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I was reading a book this weekend, Untamed by Glennon Doyle, and she wrote an entry about food relationships among girls versus boys. Basically, a group of her children and their friends, boys and girls in their early teens, were asked, "Who is hungry?!" during a movie night. The boys, without even taking their eyes off the movie, all exclaimed "yes!". The girls? They all looked at each other with questioning eyes, as if the others could determine if they themselves were hungry. They looked outward instead of inward. And then one young girl spoke on behalf of all the girls, "We are fine, thank you".

As if determining your hunger can be found amongst others.

I've experienced this. I still experience this. I'm really not sure why. I know I need food. I know that I deserve food. So why, when I have so much knowledge and experience around nutrition and exercise, do I struggle with my hunger cues?

Maybe it's because I'm concerned what others will think of me.

"Oh, she eats a lot."

"Wow, what a pig."

It's not fun to admit, but I do care what other people think of me. This is something I need to work on to have complete freedom over my body, my life. Truthfully, nobody is paying that much attention to you. And if they are, they clearly have their own set of issues.

Maybe it's because I'm not actually hungry, but feel like eating. We all do this. Food is such a social thing, truly. We go for lunch, a coffee date, a drink; Food is usually the center of social outings and there is nothing wrong with that. Eating is something we all do and, therefore, something we all have a mutual bond over. We need food to live and part of that is sharing experiences with other people.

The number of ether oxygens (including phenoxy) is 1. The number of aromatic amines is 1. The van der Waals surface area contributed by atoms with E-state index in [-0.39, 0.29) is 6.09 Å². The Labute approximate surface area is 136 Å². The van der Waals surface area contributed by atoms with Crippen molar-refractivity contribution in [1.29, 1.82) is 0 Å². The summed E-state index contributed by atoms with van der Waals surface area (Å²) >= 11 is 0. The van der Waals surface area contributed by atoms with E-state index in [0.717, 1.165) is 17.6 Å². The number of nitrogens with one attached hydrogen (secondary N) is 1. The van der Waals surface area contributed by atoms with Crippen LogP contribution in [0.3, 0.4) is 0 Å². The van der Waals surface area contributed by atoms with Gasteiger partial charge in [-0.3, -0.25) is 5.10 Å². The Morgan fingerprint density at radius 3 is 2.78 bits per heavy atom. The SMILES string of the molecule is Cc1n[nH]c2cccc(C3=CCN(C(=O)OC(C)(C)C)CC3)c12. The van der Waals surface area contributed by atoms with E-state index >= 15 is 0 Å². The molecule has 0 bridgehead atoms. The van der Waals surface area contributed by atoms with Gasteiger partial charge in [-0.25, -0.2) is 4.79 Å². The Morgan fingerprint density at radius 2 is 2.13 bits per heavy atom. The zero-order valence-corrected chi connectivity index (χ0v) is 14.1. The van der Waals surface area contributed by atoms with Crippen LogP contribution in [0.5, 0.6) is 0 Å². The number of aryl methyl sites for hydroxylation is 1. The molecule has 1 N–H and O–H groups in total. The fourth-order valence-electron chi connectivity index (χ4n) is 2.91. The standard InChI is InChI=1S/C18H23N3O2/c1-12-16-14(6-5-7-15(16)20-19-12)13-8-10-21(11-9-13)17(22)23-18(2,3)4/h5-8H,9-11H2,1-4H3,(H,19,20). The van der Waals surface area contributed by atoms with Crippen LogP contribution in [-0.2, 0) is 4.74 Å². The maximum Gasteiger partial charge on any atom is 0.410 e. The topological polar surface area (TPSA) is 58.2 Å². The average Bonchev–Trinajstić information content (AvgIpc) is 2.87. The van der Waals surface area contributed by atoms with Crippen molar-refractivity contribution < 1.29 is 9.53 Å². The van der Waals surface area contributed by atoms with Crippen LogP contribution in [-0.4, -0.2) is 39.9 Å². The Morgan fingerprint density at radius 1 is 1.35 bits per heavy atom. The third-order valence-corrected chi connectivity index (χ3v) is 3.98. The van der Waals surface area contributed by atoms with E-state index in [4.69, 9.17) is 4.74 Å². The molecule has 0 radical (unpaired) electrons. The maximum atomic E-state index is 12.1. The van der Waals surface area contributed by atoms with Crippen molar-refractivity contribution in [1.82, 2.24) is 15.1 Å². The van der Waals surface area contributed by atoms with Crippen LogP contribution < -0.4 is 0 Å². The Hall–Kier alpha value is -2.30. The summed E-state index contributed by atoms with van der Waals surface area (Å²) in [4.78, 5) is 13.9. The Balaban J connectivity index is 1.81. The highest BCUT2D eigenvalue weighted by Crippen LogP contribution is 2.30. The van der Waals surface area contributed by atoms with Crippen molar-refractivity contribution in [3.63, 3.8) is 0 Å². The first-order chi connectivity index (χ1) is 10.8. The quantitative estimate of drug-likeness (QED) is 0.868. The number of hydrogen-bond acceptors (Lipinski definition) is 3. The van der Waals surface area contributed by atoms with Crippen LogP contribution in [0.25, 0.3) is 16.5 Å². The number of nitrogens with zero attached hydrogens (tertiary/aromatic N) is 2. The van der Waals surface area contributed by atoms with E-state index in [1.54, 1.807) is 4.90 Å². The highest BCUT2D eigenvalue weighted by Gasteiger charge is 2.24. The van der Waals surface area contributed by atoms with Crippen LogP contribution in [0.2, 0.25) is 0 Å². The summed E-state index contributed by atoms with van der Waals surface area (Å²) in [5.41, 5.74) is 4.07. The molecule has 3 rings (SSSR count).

Maybe it's because I label foods as good or bad. Maybe I tell myself I don't deserve a treat. Maybe it's because I know how my body feels when I eat certain things or overeating. Maybe it's because I don't like my body. Maybe it's because I am trying to lose weight. Maybe it's because I'm embarrassed of my body. Maybe it's because I'm trying to change my body. Maybe I am trying to be the smallest version of myself.

I think it's so interesting the expectations that girls set for themselves, even at such young ages. I remember being conscious of how much I ate and exercised as a 4th grader. Though the extent of my knowledge was 'eating less is better', my body image because a clear issues when I was 9 years old. This has me thinking about how we can change that. How can we teach girls that they are more than a body?

How can we teach the importance of nutrition and exercise, while not attaching it to self-worth? I don't know the answers, but I think this topic is extremely important to think about.


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